Pence: ‘Congress has no right to my testimony’ about Jan. 6
Former Vice President Mike Pence said he was closing the door on appearing before the House Jan. 6 committee in a new interview, saying Congress “has no right” to his testimony.
In an interview with CBS “Face the Nation” moderator Margaret Brennan, parts of which were aired on Wednesday, Pence said he was “concerned” about the members all being appointed by House Speaker Nancy Pelosi (D-Calif.).
“I am closing the door on that,” Pence told Brennan of testifying before the panel.
“But I must say again, the partisan nature of the January 6 committee has been a disappointment to me,” he added. “It seemed to me in the beginning, there was an opportunity to examine every aspect of what happened on January 6, and to do so more in the spirit of the 9/11 Commission, nonpartisan, nonpolitical, and that was an opportunity lost.”
Efforts to create a bipartisan commission on the Jan. 6, 2021, Capitol riot failed amid GOP opposition in the Senate.
Pelosi subsequently proceeded with a select committee and rejected two Republican picks from House Minority Leader Kevin McCarthy (Calif.), who responded by pulling his other selections.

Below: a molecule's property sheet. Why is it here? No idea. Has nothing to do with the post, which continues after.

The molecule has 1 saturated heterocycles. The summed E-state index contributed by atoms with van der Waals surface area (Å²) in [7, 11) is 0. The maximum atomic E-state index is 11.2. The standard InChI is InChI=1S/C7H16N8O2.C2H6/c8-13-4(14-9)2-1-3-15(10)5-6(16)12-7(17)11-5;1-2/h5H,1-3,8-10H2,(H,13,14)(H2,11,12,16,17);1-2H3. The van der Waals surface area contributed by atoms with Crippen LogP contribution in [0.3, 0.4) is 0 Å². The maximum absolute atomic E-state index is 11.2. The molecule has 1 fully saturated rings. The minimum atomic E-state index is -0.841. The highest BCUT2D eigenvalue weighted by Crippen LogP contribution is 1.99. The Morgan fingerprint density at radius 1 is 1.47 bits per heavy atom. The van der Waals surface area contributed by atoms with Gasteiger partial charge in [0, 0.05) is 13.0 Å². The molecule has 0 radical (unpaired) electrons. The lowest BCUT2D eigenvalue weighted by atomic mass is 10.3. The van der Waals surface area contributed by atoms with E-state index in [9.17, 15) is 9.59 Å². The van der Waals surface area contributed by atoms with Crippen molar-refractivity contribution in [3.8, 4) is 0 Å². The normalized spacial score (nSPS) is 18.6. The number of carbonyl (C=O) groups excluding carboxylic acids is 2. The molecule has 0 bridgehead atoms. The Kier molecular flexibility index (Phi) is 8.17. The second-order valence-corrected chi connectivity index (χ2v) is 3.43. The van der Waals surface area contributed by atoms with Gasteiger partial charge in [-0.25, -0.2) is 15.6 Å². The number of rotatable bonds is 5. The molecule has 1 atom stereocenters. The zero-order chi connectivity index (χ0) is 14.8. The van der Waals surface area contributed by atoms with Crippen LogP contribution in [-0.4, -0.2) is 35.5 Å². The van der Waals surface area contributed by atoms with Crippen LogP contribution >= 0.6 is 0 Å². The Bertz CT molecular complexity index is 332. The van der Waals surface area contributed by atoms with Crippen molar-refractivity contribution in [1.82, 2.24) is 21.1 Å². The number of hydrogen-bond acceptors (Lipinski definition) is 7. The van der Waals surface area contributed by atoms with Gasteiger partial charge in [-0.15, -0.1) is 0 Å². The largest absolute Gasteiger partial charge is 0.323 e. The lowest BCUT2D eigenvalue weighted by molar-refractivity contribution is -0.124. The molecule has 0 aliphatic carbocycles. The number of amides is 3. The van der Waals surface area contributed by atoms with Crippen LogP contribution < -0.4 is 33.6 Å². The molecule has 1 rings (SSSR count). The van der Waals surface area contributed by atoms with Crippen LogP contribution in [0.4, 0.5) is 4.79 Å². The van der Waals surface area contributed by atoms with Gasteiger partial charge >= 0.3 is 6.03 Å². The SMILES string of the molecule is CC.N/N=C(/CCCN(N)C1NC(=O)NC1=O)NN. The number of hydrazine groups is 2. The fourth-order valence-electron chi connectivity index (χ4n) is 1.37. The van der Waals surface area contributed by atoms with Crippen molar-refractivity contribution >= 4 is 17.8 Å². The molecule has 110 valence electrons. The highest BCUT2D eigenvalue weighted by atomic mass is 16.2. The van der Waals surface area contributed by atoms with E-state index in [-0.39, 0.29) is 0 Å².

The panel has made Pence a central figure in its public hearings, detailing a pressure campaign from former President Trump and others urging the then-vice president to reject electors from certain states, and then the threats he faced for refusing to do so.
Pence previously said he would consider an invitation to appear, but at the time Pence cautioned he would weigh it against the “unprecedented” nature of a vice president testifying on Capitol Hill.
“I never stood in the way of senior members of my team cooperating with the committee and testifying,” Pence told Brennan. Multiple Pence aides, including his former chief of staff Marc Short and legal counsel Greg Jacob, have testified before the panel.
“But Congress has no right to my testimony,” Pence told CBS. “We have a separation of powers under the Constitution of the United States. And I believe it would establish a terrible precedent for the Congress to summon a vice president of the United States to speak about deliberations that took place at the White House.”
The Jan. 6 committee has also sought testimony from Trump, issuing a subpoena last month that the former president has sued to block.
With Republicans taking control of the House and likely to not reauthorize the committee, the panel is wrapping up its work after a series of public hearings and hundreds of private interviews in recent months.
Lawmakers are now working to prepare the panel’s report and offer legislative recommendations for how to prevent future insurrection attempts.
Copyright 2023 Nexstar Media Inc. All rights reserved. This material may not be published, broadcast, rewritten, or redistributed.